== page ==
Some novice painters may have trouble deciding what type of primer to use on their project. Others may question whether primer is even necessary, preferring to skip right to the paint. For most projects, primer is a necessity and can make or break a paint job. By failing to prep your walls carefully, you're sabotaging your own work before you even begin.
Primer offers numerous benefits when it comes to prepping walls. It helps seal porous surfaces, keeping them from soaking up excess paint. This not only makes the painting process faster, but also can keep you from wasting money on materials. By smoothing and evening out the surface, primer helps create a better quality paint job, and allows paint to last longer than it would on unprepped walls. It can hide dark stains or colors on the existing surface, which would eventually show through your new paint, and even helps to balance out PH levels in surfaces like drywall and brick. Left untreated, these out of balance PH levels can break down your paint, causing drying and cracking [source: Crowder].
While priming is important for a good paint job, it's just as critical to choose the right primer. Oil-based options are the most versatile, and can be used indoors or out. They're a good choice for covering up wallpaper, graffiti and any type of texture or color. Water-based latex or acrylic primers are the most affordable options. They produce smooth results that resist peeling, but often don't work well on textured or outdoor surfaces [source: Ferris]. For walls that have been damaged by smoke, a shellac primer is the only wall to seal in the smoke odors, whether from cigarettes or fire. This product is one of the more expensive options, but is one of the only effective ways to prep smoke-damaged walls.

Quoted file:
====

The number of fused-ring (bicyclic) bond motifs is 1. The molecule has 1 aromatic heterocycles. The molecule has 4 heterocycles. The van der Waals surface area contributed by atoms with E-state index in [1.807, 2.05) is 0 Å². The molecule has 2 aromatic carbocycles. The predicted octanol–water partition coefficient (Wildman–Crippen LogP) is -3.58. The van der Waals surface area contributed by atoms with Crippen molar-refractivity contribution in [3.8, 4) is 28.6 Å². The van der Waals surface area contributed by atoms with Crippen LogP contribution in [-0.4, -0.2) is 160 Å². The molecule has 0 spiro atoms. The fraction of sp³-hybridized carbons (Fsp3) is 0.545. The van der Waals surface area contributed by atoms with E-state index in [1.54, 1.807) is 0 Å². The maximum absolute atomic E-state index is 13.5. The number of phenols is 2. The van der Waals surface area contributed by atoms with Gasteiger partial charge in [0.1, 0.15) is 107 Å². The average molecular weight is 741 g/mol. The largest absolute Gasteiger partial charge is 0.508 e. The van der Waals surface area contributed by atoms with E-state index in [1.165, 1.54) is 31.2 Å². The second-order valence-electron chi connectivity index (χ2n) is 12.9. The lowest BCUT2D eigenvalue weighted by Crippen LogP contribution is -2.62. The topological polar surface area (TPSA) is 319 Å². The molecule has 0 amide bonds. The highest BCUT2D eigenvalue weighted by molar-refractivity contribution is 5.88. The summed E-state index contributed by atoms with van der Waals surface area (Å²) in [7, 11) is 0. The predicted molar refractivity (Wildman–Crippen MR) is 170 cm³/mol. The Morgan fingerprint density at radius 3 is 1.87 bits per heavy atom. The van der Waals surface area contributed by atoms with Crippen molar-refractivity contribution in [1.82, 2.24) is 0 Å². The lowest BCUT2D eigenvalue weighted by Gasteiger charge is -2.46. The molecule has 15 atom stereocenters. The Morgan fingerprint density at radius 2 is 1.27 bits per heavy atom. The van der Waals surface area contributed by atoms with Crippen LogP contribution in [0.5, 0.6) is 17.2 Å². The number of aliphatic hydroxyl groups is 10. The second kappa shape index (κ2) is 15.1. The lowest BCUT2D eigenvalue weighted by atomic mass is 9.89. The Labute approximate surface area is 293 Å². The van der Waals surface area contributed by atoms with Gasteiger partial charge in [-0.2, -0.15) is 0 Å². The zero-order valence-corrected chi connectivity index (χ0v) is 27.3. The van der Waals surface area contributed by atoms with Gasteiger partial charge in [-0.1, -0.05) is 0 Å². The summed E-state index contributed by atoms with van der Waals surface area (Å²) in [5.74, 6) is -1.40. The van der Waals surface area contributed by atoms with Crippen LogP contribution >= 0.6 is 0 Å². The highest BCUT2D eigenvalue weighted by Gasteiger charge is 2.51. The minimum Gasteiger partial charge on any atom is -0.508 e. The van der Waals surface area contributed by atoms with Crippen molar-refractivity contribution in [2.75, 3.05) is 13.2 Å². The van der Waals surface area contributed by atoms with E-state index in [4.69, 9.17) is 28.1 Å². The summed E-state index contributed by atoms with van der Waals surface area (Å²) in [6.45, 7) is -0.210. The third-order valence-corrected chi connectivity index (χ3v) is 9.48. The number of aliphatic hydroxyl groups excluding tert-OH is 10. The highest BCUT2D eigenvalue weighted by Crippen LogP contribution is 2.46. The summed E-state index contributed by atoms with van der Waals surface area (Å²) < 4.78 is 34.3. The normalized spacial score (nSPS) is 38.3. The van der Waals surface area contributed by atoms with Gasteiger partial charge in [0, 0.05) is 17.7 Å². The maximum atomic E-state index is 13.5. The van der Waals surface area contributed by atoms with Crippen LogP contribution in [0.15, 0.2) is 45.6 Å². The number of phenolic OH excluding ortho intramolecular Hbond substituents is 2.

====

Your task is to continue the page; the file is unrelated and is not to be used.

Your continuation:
Primer can be applied with a roller, brush or sprayer depending on the area to be covered, as well as its texture. Be sure to choose paints that are compatible with the primer you've chosen.
To get more information on the perfect paint job, roll over the links below.
Related HowStuffWorks Articles
More Great Links
- Ace Hardware. "Paint Sundries." 2009. 6/18/09.http://www.acehardware.com/sm-learn-about-paint-sundries-brushes--bg-1267575.htmlk
- Carter, David. "The Complete Book of Paint." 1996.
- Crowder, Karl. " Airless Paint Sprayers." 2009. 6/20/09.http://www.house-painting-info.com/airless-paint-sprayers.html
- Crowder, Karl. " Choosing the Best Paint Brush for Your Next Painting Project." 2009. 6/20/09.http://www.house-painting-info.com/paintbrush.html
- Crowder, Karl. "Cover Your Floors Completely With Drop Cloths." 2009. 6/20/09.http://www.house-painting-info.com/dropcloths.html
- Crowder, Karl. " Paint Roller Poles are a Must for Increasing Productivity." 2009. 6/20/09.http://www.house-painting-info.com/rollerpoles.html
- Crowder, Karl. " Professional Paint Roller Frames." 2009. 6/20/09.http://www.house-painting-info.com/paint-roller-frames.html
- Ferris, Jerri. "A Homeowner's Guide to Paint Primer." 2008. 6/18/09.
- Old House Web. "Selecting Paint Brushes and Rollers." Date Unknown. 6/19/09.http://www.oldhouseweb.com/how-to-advice/selecting-paint-brushes-and-rollers.shtml
- Simpson, Robert. "Airless Paint Sprayers Buyer's Guide." Paint Pro. Vol. 3, No. 3. June 2000. 6/19/09.http://www.paintpro.net/Articles/PP303/PP303_airlesssprayers.cfm
- This Old House. "Essential Paint Techniques." 1999.
If you love your interior paint, can you use it outside? Get the scoop on the different formulations of interior and exterior paints.